Melbourne gardener lodges first Australian Roundup cancer case

Australia's first legal case against Monsanto has been lodged by a farmer who used Round Up.

Australia's first legal case against Monsanto has been lodged by a farmer who used Round Up. Photo: ABC

Legal action has been launched against agribusiness giant Monsanto by a Melbourne gardener who claims his cancer was caused by the herbicide Roundup.

It will be the first case in Australia following similar trials in the US.

The writs were lodged in Victoria’s Supreme court Tuesday morning.

18 years using Roundup

Michael Ogliarolo, 54, ran his own landscape gardening business until 2015 but was forced to retire due to ill health.

Mr Ogliarolo was diagnosed with non-Hodgkin’s lymphoma in 2011, after using Roundup for over 18 years in his work as a landscape gardener.

His lawyer Tony Carbone said his client would mix the herbicide and apply it on lawns and plants as part of his job.

The plaintiff claims that Monsanto failed to warn him that the use of Roundup products was dangerous and capable of causing serious injuries, loss and damage.

“What we’re saying is that due to the heavy exposure, no warnings on the label to say ‘look, wear a mask, wash your hands, do this and do that’, consequently he was diagnosed with non-Hodgkin’s lymphoma,” Mr Carbone said.

Mr Carbone said there was plenty of evidence showing that glyphosate could cause cancer.

He said that they would be using similar evidence to that presented in the three trials in the US and he would bring international experts over if needed.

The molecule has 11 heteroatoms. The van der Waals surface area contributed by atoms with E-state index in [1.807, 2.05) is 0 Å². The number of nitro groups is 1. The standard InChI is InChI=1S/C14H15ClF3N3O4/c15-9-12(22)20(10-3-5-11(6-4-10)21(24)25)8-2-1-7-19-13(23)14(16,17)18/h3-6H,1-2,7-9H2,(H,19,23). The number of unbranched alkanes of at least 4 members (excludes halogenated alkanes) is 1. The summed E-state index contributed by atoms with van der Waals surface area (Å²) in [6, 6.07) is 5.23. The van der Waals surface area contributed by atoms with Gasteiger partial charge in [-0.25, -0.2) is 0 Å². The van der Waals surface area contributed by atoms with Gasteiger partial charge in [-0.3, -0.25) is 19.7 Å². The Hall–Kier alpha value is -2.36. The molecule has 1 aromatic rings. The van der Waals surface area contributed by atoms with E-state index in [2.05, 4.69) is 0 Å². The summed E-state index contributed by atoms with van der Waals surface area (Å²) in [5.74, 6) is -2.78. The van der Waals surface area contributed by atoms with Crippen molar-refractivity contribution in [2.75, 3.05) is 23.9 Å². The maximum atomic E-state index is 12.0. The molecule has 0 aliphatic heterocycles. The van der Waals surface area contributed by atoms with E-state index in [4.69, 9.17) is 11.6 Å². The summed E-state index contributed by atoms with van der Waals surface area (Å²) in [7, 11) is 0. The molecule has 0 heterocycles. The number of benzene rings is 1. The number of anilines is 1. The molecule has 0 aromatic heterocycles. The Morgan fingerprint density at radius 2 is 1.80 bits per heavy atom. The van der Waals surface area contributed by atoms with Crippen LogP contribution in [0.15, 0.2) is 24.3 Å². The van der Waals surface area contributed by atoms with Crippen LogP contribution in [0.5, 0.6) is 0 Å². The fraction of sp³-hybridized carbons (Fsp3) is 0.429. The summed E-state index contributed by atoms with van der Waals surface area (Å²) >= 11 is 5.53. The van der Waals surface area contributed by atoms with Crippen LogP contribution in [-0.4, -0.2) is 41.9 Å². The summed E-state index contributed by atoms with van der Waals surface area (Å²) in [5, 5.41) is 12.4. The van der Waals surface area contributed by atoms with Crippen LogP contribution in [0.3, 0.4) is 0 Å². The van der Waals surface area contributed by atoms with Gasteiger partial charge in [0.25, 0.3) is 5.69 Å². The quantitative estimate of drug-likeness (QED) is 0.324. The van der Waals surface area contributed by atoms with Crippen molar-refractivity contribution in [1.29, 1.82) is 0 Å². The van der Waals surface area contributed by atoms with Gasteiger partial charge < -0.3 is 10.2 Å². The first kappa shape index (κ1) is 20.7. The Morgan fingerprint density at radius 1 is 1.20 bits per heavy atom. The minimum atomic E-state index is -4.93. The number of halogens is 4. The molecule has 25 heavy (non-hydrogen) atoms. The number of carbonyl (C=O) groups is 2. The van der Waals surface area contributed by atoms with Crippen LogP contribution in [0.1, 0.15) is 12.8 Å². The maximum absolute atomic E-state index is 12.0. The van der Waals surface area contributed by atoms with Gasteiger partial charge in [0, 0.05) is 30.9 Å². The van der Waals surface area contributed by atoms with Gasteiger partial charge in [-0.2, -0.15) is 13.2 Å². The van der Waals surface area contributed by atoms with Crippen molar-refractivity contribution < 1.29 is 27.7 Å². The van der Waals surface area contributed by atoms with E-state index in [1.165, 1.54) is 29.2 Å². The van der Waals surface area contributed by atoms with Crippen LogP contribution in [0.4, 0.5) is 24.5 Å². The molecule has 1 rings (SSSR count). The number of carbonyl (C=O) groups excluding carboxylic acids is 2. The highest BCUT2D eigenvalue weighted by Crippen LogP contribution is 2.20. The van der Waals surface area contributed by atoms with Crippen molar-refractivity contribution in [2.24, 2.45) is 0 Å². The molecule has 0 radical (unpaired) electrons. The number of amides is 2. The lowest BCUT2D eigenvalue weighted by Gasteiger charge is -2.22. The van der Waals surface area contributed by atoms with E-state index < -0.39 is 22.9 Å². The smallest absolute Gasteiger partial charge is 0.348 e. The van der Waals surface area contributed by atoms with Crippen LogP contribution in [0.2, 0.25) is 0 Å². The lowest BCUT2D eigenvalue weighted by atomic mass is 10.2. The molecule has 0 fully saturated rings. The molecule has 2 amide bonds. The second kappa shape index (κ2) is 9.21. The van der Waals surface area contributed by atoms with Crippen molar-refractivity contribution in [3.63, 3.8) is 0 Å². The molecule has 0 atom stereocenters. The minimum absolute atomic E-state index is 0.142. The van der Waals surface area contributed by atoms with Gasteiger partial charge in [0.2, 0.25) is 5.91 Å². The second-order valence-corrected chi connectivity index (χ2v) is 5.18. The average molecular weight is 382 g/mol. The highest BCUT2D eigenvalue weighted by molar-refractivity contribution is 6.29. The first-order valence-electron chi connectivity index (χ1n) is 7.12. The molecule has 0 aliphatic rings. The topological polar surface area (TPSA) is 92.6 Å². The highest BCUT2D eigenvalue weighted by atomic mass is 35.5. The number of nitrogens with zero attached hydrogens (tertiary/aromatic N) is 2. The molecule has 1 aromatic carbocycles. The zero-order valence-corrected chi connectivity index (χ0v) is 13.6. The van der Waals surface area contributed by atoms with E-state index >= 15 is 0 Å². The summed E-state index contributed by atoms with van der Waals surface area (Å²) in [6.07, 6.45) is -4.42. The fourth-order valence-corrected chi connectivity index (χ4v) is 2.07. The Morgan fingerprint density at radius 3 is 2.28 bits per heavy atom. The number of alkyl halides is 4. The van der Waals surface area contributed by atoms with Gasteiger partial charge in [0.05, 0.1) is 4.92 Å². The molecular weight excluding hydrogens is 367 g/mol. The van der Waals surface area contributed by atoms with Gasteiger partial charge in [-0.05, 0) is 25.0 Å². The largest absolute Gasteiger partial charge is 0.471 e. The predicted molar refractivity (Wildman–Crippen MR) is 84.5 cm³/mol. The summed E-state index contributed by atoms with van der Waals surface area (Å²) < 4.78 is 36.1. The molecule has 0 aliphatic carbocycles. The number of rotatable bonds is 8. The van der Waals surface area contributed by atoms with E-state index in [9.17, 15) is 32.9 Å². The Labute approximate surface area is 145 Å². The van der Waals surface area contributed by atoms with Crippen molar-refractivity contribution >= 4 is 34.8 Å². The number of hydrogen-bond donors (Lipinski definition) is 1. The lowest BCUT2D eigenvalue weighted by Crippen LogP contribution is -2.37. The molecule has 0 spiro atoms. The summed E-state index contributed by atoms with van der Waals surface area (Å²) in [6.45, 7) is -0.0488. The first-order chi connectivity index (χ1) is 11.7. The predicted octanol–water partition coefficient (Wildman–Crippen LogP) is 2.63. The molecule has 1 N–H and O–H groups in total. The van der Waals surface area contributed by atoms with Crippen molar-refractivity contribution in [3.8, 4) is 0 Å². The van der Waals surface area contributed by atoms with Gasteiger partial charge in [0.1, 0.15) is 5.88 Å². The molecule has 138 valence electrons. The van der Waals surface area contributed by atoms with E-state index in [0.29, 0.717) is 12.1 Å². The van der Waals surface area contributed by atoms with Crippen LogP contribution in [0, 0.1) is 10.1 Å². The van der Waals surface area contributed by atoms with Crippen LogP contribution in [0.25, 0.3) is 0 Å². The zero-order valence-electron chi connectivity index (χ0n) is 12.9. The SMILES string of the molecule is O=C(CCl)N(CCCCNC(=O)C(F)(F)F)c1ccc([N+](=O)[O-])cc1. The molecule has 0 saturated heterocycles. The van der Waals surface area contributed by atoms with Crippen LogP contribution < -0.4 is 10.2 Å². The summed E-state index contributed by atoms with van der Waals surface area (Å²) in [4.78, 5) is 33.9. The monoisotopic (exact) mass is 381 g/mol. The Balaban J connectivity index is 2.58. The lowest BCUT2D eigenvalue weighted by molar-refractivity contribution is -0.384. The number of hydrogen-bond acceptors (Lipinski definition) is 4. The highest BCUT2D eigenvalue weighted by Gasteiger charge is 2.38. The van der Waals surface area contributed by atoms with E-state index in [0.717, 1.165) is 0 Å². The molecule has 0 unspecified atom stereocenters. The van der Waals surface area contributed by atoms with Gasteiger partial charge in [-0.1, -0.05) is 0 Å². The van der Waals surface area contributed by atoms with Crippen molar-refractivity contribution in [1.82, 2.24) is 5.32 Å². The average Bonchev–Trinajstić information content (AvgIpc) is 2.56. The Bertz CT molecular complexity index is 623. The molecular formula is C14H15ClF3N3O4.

“You’ve got to remember in the States there’s been three decisions in favour of plaintiffs, they’ve been very big judgements,” Mr Carbone said.

“If [this case] was successful it would be huge, because let’s be realistic, the amount of people using Roundup, especially your farmers, your gardeners, people working in councils, it would be absolutely massive.”

If the case is successful, lawyer Mr Carbone said there were statutory limits on the amount of loss and damages that could be won.

“Usually pain and suffering’s over $500,000 and loss of income’s around $1.2 million, but we’d be asking in these sorts of cases for punitive damages,” he said.

Multiple payouts ordered in US

In the US, Monsanto has so far been ordered to pay four cancer patients, with the most recent verdict ordering a payout of $US2 billion ($2.89 billion).

All the cases are expected to be appealed.

German pharmaceutical company Bayer bought Monsanto last year and has seen a drop in its share price of more than 40 per cent since the first verdict against them.

There are predictions it could face more than $US5 billion ($7.1 billion)in settlements.

The ABC has contacted Bayer for comment.

More to come.

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